Here's Bubbles! Celebrating the 10th Anniversary of SHOWGIRLS 2

Wow! Where does the time go? Can you believe it's been 10 years since we've inherited the precooked canned meat product that is Showgirls 2: Penny's From Heaven? Me neither. And so, I'm commemorating this double-digit anniversary with some superficial meanderings mixed with deep thoughts regarding this largely overlooked sequel. Some of you may ask "Why?" Some of you may even ask "Huh?" Don't worry, I'll tell you -- but you might not like the answers.

Actually, there's only ever been one singular answer, and that's Rena Riffel. 

I can't give you a number of the countless character actors I've charted over the years, cheering them on as they'd crop up in bigger & better things, building their resumes, flexing their range, watching their star rise. Ms. Riffel was one such performer. From an adolescent point of view, she was difficult to miss in stuff like Showgirls, Striptease, and Married... With Children (credited, predictably, as Stripper #1). In Candyman 3: Day of the Dead, she smears honey on her bare breasts before being devoured by the slasher's swarms of vengeful bees, and I thought "Ahh, this is it. She's made it." I thought playing a victim in one of the few (but better) 90s Horror franchises was a sealed deal for mainstream stardom -- and for a minute, it kinda was; her brief but prominent scene in Mulholland Drive was, for me, as startling and confounding as anything else in that movie. Lynch's ode to the horrors of Hollywood - beautifully personified right there on the screen by a struggling actress who'd relied on her sexuality to make it to this very moment.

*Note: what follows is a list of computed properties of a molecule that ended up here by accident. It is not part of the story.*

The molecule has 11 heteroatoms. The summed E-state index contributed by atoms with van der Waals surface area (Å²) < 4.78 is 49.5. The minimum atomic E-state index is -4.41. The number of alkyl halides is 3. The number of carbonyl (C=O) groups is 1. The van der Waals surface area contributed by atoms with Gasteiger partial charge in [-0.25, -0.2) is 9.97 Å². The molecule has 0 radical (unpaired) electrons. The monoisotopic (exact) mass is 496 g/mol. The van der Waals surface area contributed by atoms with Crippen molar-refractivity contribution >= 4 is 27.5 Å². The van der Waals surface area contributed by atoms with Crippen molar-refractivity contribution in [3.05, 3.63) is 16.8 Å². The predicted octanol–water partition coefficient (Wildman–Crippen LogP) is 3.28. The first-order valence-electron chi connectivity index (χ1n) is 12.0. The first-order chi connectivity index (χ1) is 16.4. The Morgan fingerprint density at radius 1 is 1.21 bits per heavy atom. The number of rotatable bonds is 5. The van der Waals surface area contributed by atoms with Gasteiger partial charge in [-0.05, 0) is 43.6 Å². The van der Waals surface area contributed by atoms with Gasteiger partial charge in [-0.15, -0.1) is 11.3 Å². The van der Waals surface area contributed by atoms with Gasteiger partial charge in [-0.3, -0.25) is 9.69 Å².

And so she was, and will now and forever be the bright red cherry atop your Criterion collection, and mine. And then that was kinda it for a while; not a lot worth mentioning outside of some weird TV stuff and tame DTV Erotica that was more dull than sexy. But it didn't matter, because all the while Rena was spearheading a Kickstarter campaign to produce a sorta spinoff feature about her character from Showgirls - then simply titled Showgirl. I got word of it directly through her own YouTube channel back in 2009, and I was elated to find that not only was she still an artist, but that she was entirely in control of her art, and that this was the project she chose. I followed its progress very closely until things seemed to go quiet, and I thought it'd died. Then, miraculously, years later, I came across the finished product on DVD - and as that journey ended, a new one began...